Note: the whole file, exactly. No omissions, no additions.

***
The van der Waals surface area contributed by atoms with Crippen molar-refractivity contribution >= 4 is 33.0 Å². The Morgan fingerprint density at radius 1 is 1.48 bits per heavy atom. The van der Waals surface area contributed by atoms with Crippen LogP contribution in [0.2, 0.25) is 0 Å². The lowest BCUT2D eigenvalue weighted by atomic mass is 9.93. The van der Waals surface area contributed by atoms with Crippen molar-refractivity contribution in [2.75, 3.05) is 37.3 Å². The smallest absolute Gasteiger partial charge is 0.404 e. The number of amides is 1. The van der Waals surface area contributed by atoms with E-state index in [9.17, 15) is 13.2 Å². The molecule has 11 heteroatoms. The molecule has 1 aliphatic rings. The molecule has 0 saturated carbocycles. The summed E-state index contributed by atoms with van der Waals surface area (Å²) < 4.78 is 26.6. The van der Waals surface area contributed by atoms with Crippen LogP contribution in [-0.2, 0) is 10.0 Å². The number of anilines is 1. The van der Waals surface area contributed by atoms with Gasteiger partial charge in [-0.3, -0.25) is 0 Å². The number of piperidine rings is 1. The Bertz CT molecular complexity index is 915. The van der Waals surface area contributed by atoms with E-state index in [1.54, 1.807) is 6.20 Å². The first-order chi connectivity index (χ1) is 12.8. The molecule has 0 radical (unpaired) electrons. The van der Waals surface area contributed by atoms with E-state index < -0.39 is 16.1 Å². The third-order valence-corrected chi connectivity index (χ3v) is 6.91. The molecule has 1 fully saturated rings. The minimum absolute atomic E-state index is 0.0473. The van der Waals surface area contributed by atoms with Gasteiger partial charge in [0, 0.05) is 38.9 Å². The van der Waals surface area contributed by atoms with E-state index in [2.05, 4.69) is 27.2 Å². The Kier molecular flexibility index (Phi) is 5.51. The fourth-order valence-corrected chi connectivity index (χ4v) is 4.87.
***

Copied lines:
The van der Waals surface area contributed by atoms with Crippen molar-refractivity contribution >= 4 is 33.0 Å². The Morgan fingerprint density at radius 1 is 1.48 bits per heavy atom. The van der Waals surface area contributed by atoms with Crippen LogP contribution in [0.2, 0.25) is 0 Å². The lowest BCUT2D eigenvalue weighted by atomic mass is 9.93. The van der Waals surface area contributed by atoms with Crippen molar-refractivity contribution in [2.75, 3.05) is 37.3 Å². The smallest absolute Gasteiger partial charge is 0.404 e. The number of amides is 1. The van der Waals surface area contributed by atoms with E-state index in [9.17, 15) is 13.2 Å². The molecule has 11 heteroatoms. The molecule has 1 aliphatic rings. The molecule has 0 saturated carbocycles. The summed E-state index contributed by atoms with van der Waals surface area (Å²) < 4.78 is 26.6. The van der Waals surface area contributed by atoms with Crippen LogP contribution in [-0.2, 0) is 10.0 Å². The number of anilines is 1. The van der Waals surface area contributed by atoms with Gasteiger partial charge in [-0.3, -0.25) is 0 Å². The number of piperidine rings is 1. The Bertz CT molecular complexity index is 915. The van der Waals surface area contributed by atoms with E-state index in [1.54, 1.807) is 6.20 Å². The first-order chi connectivity index (χ1) is 12.8. The molecule has 0 radical (unpaired) electrons. The van der Waals surface area contributed by atoms with E-state index < -0.39 is 16.1 Å². The third-order valence-corrected chi connectivity index (χ3v) is 6.91. The molecule has 1 fully saturated rings. The minimum absolute atomic E-state index is 0.0473. The van der Waals surface area contributed by atoms with Gasteiger partial charge in [0, 0.05) is 38.9 Å². The van der Waals surface area contributed by atoms with E-state index in [2.05, 4.69) is 27.2 Å². The Kier molecular flexibility index (Phi) is 5.51. The fourth-order valence-corrected chi connectivity index (χ4v) is 4.87.